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  #31  
Old 04-26-2011, 08:04 PM
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Default Aggressive pool guardians

My family similarly had an unpleasant experience this Sunday at Fishhawk family pool. Baby toys were taken from toddlers by the guard (the "no toy rule", despite there being no such rule posted at the pool). I understand now, that rules are listed elsewhere. My disappointment was additionally aimed at the only family in the pool who complained to the guard. Prior to this family's arrival, the other 61 of us had watched children happily playing with their harmless pool toys (and I mean FOAM toys, or baloon like beach balls) This one family gathered in a corner of the pool, and vocally decided things were not to THEIR liking. We had observed the most senior lady of the group, apparently being very fearful of splashing. (new hair do). Perhaps that family would have been happier in the adult pool, where presumably there would be no splashing. Not content to glower at the children (in a childrens' pool no less), they issued a formal complaint. We then heard the relief attendant, declare "well, I like a challenge" That apparently appeased them, because they left the pool..... My 14 year old grand-daughter's comment, "Well, this is not my idea of America's friendliest home town".... out of the mouths of babes..... We have since officially complained over the way the entire fracas was handled. Not so happy grandma.
  #32  
Old 04-26-2011, 09:07 PM
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Originally Posted by ilovetv View Post
Noodles, unbreakable masks, goggles, and small plastic buckets are the only items allowed in the pool.
Please encourage small guests to take bathroom breaks. Approved life vests are permitted. Infant and toddler floatation devices are allowed with adult supervision."
How large can that small bucket be? What if the bucket is shaped like a duck?
Can the toddler flotation device look like a duck?
Yeah, yeah, yeah, I know, rules are rules are rules etc.
Sounds pretty ridiculous to me.
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  #33  
Old 04-26-2011, 09:09 PM
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Originally Posted by shrandell View Post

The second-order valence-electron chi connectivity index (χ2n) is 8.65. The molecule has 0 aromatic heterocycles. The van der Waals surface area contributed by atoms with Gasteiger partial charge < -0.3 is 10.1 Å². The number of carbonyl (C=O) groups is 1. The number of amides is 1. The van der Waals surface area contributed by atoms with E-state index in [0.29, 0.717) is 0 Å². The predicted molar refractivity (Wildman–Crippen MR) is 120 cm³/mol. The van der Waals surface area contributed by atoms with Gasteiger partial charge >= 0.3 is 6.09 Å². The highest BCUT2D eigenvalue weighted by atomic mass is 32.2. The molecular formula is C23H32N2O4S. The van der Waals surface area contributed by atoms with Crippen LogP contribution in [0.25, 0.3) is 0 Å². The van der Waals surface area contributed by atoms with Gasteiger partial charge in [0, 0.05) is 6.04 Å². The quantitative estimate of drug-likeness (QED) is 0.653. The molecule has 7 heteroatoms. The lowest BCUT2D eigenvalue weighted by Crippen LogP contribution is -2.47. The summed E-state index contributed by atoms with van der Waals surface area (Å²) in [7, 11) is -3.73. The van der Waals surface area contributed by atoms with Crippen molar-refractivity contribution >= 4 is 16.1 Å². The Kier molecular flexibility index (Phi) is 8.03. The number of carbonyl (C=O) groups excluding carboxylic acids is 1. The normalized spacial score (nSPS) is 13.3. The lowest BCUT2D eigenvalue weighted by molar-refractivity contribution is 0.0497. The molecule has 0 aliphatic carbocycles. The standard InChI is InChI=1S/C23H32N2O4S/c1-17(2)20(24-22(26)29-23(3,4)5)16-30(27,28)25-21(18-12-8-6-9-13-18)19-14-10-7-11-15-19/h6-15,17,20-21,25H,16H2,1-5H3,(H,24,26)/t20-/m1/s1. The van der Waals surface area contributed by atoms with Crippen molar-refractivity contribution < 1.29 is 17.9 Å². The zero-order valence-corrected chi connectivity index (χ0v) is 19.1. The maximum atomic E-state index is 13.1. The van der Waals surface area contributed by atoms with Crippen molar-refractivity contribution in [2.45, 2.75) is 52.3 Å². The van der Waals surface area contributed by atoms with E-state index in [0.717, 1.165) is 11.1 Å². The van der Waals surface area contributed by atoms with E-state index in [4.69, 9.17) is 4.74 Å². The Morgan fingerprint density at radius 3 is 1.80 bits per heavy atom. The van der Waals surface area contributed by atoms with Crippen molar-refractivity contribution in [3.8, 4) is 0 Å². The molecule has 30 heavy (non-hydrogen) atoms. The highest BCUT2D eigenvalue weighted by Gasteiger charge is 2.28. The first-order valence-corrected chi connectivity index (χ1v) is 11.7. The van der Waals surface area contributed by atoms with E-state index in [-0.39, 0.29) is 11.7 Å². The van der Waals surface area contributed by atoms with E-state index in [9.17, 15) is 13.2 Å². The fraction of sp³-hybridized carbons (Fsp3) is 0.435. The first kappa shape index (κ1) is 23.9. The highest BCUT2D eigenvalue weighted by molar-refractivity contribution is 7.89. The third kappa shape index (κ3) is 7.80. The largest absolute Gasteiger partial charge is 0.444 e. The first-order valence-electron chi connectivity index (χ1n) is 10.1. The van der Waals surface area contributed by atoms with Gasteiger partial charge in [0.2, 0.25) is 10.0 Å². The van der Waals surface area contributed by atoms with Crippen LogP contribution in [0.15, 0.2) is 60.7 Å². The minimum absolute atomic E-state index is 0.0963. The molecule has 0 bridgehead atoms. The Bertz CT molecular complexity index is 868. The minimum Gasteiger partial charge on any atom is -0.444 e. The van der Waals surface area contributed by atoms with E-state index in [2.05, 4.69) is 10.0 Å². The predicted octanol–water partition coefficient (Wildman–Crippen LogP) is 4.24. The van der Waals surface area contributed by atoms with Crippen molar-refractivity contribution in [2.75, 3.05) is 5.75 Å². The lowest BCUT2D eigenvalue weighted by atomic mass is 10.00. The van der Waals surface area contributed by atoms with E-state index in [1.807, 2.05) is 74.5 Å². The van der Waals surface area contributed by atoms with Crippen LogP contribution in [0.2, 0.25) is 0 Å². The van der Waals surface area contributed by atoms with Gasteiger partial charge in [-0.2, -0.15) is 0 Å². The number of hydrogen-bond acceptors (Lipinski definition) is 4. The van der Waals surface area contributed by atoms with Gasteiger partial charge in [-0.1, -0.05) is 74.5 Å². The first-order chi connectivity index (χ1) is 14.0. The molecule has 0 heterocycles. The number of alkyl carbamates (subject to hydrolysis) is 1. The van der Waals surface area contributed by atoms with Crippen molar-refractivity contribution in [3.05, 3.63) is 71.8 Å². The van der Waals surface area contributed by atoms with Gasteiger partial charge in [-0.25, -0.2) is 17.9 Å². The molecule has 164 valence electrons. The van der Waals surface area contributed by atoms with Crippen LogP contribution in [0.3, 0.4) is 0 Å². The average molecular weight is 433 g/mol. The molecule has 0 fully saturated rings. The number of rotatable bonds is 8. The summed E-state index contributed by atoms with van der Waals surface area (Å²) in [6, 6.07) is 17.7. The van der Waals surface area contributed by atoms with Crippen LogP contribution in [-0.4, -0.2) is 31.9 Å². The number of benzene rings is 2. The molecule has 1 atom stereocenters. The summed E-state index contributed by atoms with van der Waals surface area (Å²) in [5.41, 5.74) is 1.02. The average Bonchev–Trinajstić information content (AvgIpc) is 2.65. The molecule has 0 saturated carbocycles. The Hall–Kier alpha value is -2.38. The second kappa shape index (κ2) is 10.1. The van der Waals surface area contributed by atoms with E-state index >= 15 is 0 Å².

My family similarly had an unpleasant experience this Sunday at Fishhawk family pool. Baby toys were taken from toddlers by the guard (the "no toy rule", despite there being no such rule posted at the pool). I understand now, that rules are listed elsewhere. My disappointment was additionally aimed at the only family in the pool who complained to the guard. Prior to this family's arrival, the other 61 of us had watched children happily playing with their harmless pool toys (and I mean FOAM toys, or baloon like beach balls) This one family gathered in a corner of the pool, and vocally decided things were not to THEIR liking. We had observed the most senior lady of the group, apparently being very fearful of splashing. (new hair do). Perhaps that family would have been happier in the adult pool, where presumably there would be no splashing. Not content to glower at the children (in a childrens' pool no less), they issued a formal complaint. We then heard the relief attendant, declare "well, I like a challenge" That apparently appeased them, because they left the pool..... My 14 year old grand-daughter's comment, "Well, this is not my idea of America's friendliest home town".... out of the mouths of babes..... We have since officially complained over the way the entire fracas was handled. Not so happy grandma.
I am sorry that you had this experience, and that the attendant was not able to adhere to the rules without causing offense...that is something of a thankless job. But, to be fair, it is not a children's pool.
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  #34  
Old 04-26-2011, 10:17 PM
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Quote:
Originally Posted by shrandell View Post